Texas has a very strong anti-slapp law, and that’s a good thing. Laws preventing strategic lawsuits against public participation are probusiness. In absence of a strong law preventing the player on the board with the most money from launching frivolous claims that other players cannot afford to defend, the game is broken.
Executive Roof Services sued a couple in Washington state for $112K because they left negative reviews online. In that case the public relations backlash was swift and forceful, but what if Executive Roof Services could just sue all the news outlets who covered the story? What if that company had enough money to force critics to undergo the cost of complying with discovery over a legal case without a chance of winning?
The TV show Last Week Tonight was sued by Bob Murray about five years ago. That lawsuit from Murray, at the time CEO of the largest private coal company in America, came after the show published a segment critical of Murray. Last Week Tonight won the lawsuit, and created an episode explaining SLAPP lawsuits.
The Last Week Tonight lawsuit was filed in West Virginia in large part because the state lacked cohesive laws preventing slapp lawsuits. In Texas, journalist Steven Monacelli and The Dallas Weekly were sued by Monty Bennett for critical reporting. Monacelli won that case, and the relatively strong anti-slap laws reduced the stress of the case in Texas.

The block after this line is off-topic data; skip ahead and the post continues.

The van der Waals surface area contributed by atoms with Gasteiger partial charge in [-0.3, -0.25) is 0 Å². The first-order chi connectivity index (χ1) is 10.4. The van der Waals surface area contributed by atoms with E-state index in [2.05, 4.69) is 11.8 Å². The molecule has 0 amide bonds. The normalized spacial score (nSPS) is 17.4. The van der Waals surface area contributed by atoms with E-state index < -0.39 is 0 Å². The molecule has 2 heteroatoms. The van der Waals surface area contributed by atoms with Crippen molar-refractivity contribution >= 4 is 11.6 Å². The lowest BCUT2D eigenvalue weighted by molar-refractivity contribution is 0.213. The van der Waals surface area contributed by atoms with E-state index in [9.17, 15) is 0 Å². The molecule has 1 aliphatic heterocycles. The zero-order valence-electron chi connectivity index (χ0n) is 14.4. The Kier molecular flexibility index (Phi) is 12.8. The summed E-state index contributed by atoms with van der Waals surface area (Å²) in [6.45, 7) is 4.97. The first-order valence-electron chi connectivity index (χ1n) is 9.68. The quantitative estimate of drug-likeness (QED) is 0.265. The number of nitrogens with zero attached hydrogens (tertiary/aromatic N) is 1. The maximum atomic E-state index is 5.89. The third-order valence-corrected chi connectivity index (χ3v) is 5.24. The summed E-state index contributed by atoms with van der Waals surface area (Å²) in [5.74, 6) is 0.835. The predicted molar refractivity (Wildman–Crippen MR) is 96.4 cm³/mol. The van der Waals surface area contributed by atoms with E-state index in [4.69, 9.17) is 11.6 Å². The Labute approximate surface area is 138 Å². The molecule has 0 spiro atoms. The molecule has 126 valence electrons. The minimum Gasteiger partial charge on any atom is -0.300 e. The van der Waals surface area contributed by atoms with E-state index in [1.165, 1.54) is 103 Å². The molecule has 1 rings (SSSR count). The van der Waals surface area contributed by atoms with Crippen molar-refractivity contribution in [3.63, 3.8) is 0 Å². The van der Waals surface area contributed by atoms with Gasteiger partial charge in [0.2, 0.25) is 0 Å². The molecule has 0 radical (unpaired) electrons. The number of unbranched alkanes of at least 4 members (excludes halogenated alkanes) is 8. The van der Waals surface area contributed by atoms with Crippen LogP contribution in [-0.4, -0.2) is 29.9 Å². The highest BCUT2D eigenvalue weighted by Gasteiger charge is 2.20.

Lawsuits are a tool allowing the power of the government to become involved in private disputes. Weaker anti-slapp laws are not just a government failure to prevent bullying; they are an open call that the government will bully anyone for the highest bidder. Matthew Watkins of The Texas Tribune has the full story.
Journalists Fear Texas Legislature Could Weaken Law Designed To Protect Free Speech
At issue is a proposed adjustment to the 2011 Texas Citizens Participation Act, also known as the anti-SLAPP law, which is designed to prevent litigants from weaponizing the legal system to punish people for or dissuade them from exercising their First Amendment rights. The idea is that without such a law, big companies or wealthy individuals could inflict major damage by suing people over speech they don’t like. Those suits are known as SLAPP — strategic lawsuits against public participation — cases. Even if the suits are frivolous, their existence could cost the defendants thousands of dollars or more in court fees and legal bills. Or the threat of those suits could force people to censor themselves.
Photo “Texas State Capital” by sbmeaper1 is marked with CC0 1.0.